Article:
After more than six months in the making, President Obama’s cabinet officials will meet today to review the U.S. policy on Sudan. As we have known all along, the most interesting things to come out of a policy reviews are usually absent from the public documents and pronouncements. But in this closed door meeting, some of the senior-most officials in the U.S. government will have to do a gut check on a few key issues:
1.) Is the United States comfortable with the creation of an independent South Sudan as soon as 2011? Given the central role of the U.S. in negotiating the 2005 Comprehensive Peace Agreement that created the independence referendum, other members of the international community will look closely at the administration’s body language on the issue of if, when and how the world should recognize self-determination for the South.
2.) Should the international community support the 2010 national elections? Everyone involved knows these elections will likely be a train wreck, yet international support for them seems to plod forward as if on auto-pilot. As we have noted in the past, there is very little chance these elections will be free and fair and a very high risk that the voting will disenfranchise Darfuris. The administration will have a lot of hard explaining to do if it spends tens of millions of taxpayer dollars to bankroll an election that simply rubber stamps the rule of a wanted war criminal in President Bashir while making the situation worse for Darfuris.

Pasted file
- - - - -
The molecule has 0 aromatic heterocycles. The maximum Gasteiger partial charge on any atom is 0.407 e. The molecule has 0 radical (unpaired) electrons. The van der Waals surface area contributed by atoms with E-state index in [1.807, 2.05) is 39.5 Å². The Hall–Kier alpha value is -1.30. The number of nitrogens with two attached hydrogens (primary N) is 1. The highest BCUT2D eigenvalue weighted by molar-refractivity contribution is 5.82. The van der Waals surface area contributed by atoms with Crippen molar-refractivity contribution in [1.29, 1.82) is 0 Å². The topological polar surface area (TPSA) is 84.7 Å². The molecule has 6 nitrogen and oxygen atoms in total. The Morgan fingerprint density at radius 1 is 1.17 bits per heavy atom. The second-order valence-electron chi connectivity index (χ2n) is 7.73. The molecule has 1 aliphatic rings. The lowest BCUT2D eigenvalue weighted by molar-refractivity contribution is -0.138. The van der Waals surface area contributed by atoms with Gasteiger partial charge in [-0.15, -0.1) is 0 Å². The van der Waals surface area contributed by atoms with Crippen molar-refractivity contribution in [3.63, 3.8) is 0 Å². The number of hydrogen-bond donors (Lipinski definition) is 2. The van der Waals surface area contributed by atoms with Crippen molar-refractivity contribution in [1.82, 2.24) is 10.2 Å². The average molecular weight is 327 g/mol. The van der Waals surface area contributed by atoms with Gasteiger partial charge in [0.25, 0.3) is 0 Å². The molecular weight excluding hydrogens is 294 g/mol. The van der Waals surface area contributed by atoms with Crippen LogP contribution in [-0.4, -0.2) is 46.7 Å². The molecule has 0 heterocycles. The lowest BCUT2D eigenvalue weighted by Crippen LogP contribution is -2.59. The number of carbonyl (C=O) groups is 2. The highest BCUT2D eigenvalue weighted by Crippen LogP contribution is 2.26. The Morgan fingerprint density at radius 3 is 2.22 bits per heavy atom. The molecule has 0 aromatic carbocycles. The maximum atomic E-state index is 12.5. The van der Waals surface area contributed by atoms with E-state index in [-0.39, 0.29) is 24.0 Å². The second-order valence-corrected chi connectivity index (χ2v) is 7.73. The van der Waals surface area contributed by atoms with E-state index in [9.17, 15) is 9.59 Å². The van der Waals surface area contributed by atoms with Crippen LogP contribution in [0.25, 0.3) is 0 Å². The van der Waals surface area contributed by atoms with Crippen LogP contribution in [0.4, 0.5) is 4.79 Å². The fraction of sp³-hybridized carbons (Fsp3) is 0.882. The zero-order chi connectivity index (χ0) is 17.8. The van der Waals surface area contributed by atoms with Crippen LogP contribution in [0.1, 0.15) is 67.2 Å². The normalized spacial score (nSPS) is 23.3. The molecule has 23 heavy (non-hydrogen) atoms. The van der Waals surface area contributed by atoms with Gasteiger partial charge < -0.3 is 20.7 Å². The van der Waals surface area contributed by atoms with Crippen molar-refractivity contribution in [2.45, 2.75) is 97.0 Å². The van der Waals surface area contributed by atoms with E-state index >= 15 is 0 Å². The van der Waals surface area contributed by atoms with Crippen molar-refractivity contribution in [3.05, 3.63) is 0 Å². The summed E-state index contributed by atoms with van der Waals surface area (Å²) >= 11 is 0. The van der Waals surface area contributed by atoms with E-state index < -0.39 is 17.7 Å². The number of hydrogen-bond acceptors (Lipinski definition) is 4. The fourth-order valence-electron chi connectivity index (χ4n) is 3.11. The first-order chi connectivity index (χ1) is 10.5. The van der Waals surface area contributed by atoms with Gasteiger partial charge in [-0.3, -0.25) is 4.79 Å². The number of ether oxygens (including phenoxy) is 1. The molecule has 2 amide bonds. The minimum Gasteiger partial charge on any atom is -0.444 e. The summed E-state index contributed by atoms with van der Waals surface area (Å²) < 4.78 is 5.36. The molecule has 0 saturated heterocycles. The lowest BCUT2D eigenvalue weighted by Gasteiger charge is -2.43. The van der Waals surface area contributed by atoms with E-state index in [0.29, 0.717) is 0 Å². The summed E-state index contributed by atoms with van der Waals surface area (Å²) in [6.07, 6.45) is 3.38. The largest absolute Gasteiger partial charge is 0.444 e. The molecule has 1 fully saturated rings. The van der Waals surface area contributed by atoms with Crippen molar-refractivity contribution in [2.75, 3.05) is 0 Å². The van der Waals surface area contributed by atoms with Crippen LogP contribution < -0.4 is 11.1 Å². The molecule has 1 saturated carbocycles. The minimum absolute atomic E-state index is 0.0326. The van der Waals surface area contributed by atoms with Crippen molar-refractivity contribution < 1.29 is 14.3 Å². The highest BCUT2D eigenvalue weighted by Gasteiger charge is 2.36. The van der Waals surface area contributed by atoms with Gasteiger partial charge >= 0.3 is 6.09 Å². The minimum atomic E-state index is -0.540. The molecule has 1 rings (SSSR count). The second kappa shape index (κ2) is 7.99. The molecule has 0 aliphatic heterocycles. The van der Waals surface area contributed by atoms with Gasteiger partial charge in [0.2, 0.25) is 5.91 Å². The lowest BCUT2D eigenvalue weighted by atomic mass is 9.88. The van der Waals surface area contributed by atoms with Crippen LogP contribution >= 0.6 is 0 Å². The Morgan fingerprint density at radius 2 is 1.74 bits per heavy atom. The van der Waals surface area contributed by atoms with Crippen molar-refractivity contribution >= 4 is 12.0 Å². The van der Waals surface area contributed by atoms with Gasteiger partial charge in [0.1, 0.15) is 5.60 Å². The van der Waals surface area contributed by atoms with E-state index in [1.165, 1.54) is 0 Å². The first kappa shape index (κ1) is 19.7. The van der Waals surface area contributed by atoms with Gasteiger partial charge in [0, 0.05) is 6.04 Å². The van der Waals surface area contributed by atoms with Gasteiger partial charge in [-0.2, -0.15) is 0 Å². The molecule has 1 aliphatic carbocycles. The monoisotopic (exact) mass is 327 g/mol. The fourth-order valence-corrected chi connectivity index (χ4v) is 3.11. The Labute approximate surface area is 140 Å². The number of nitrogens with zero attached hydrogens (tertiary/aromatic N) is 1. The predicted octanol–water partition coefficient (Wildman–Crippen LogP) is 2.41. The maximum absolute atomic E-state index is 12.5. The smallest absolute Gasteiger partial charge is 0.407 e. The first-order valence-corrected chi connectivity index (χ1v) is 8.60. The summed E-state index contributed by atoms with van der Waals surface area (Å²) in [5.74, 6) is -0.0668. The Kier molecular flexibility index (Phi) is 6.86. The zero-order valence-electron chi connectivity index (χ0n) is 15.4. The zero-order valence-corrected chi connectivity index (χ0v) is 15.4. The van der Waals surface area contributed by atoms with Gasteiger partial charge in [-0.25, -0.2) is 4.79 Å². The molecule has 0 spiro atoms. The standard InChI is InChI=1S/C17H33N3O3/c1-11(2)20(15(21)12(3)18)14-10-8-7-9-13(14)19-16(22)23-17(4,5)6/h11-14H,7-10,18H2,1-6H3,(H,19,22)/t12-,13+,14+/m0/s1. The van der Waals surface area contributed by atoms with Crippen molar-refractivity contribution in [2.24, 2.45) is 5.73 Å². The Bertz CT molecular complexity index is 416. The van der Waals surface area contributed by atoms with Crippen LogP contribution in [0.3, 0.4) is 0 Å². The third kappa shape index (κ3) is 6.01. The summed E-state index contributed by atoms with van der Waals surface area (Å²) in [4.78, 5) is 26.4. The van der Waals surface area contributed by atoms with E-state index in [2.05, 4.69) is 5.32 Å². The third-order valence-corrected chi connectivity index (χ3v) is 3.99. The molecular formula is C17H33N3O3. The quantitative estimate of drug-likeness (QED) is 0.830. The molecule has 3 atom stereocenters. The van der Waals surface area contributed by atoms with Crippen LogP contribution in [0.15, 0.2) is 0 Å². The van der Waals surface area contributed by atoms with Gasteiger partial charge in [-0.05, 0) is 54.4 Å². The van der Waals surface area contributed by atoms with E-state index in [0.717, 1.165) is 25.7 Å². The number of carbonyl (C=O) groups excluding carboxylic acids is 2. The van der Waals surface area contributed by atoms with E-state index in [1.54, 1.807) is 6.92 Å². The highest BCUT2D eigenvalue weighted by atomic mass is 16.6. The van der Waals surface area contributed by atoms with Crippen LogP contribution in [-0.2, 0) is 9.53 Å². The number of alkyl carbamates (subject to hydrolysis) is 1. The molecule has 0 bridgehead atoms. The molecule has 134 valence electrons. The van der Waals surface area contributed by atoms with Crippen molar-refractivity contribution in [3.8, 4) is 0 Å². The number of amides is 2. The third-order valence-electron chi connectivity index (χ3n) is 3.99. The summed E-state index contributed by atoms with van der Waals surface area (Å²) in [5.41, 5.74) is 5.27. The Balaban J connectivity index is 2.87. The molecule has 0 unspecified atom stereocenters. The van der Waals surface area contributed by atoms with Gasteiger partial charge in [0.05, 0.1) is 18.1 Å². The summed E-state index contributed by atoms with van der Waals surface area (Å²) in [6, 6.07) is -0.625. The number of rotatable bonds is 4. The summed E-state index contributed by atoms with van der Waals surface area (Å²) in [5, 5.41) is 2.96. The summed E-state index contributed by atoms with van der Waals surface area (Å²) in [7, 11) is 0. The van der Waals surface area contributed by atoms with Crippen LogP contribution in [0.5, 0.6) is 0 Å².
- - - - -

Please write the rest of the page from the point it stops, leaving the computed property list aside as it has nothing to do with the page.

3.) How much provocation is too much provocation? While no one has produced a smoking gun demonstrating the ruling National Congress Party’s direct hand in recent violence in South Sudan, this is how the ruling party has always done business, and there are more and more reports of new and more high powered weaponry showing up in local militia clashes. What is the threshold the administration will set for saying enough is enough? What actions will it take if U.S. intelligence demonstrates that the NCP is pushing weapons toward the South and trying to derail the independence referendum through proxy violence?
4.) Will justice be served? The administration has taken a very muted public approach when talking about the outstanding International Criminal Court warrant for President Bashir. Is the administration, (one that is chock full of individuals who have traditionally been strong human rights defenders), wiling to see justice deferred, or even denied, because of an eagerness to keep Sudan from growing into a potentially messier problem before it gets better?
Hopefully, the administration appreciates the gravity of today’s decisions.
Photo: President Obama flanked by Secretary of State Clinton and Secretary of Defense Gates at a Cabinet meeting. Secretaries Clinton and Gates will be key participants in today’s Sudan policy review meeting. (AP/Charles Dharapak)